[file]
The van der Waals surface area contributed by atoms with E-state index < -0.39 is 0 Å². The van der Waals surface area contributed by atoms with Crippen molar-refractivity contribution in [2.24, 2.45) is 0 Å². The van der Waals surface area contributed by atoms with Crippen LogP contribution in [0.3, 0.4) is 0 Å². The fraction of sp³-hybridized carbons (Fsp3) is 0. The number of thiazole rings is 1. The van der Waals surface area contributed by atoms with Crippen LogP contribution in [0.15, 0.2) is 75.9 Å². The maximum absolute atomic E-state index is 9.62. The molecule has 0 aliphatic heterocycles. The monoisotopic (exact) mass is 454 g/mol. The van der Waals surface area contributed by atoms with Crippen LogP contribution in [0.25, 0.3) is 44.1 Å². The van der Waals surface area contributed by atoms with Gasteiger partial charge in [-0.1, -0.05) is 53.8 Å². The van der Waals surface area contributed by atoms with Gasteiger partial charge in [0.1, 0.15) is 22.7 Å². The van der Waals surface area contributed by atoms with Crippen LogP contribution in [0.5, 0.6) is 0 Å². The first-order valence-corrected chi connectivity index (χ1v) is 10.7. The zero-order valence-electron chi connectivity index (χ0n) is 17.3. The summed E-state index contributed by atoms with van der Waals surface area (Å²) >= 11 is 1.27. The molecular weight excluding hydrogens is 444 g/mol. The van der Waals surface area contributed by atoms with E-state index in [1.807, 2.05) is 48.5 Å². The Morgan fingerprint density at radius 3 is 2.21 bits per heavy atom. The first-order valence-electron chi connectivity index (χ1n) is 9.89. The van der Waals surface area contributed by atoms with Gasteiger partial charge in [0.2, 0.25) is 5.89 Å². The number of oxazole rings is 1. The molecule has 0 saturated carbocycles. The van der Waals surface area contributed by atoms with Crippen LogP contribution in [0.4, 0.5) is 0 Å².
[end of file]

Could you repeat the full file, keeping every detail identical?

The van der Waals surface area contributed by atoms with E-state index < -0.39 is 0 Å². The van der Waals surface area contributed by atoms with Crippen molar-refractivity contribution in [2.24, 2.45) is 0 Å². The van der Waals surface area contributed by atoms with Crippen LogP contribution in [0.3, 0.4) is 0 Å². The fraction of sp³-hybridized carbons (Fsp3) is 0. The number of thiazole rings is 1. The van der Waals surface area contributed by atoms with Crippen LogP contribution in [0.15, 0.2) is 75.9 Å². The maximum absolute atomic E-state index is 9.62. The molecule has 0 aliphatic heterocycles. The monoisotopic (exact) mass is 454 g/mol. The van der Waals surface area contributed by atoms with Crippen LogP contribution in [0.25, 0.3) is 44.1 Å². The van der Waals surface area contributed by atoms with Gasteiger partial charge in [-0.1, -0.05) is 53.8 Å². The van der Waals surface area contributed by atoms with Gasteiger partial charge in [0.1, 0.15) is 22.7 Å². The van der Waals surface area contributed by atoms with Crippen LogP contribution in [0.5, 0.6) is 0 Å². The first-order valence-corrected chi connectivity index (χ1v) is 10.7. The zero-order valence-electron chi connectivity index (χ0n) is 17.3. The summed E-state index contributed by atoms with van der Waals surface area (Å²) >= 11 is 1.27. The molecular weight excluding hydrogens is 444 g/mol. The van der Waals surface area contributed by atoms with E-state index in [1.807, 2.05) is 48.5 Å². The Morgan fingerprint density at radius 3 is 2.21 bits per heavy atom. The first-order valence-electron chi connectivity index (χ1n) is 9.89. The van der Waals surface area contributed by atoms with Gasteiger partial charge in [0.2, 0.25) is 5.89 Å². The number of oxazole rings is 1. The molecule has 0 saturated carbocycles. The van der Waals surface area contributed by atoms with Crippen LogP contribution in [0.4, 0.5) is 0 Å².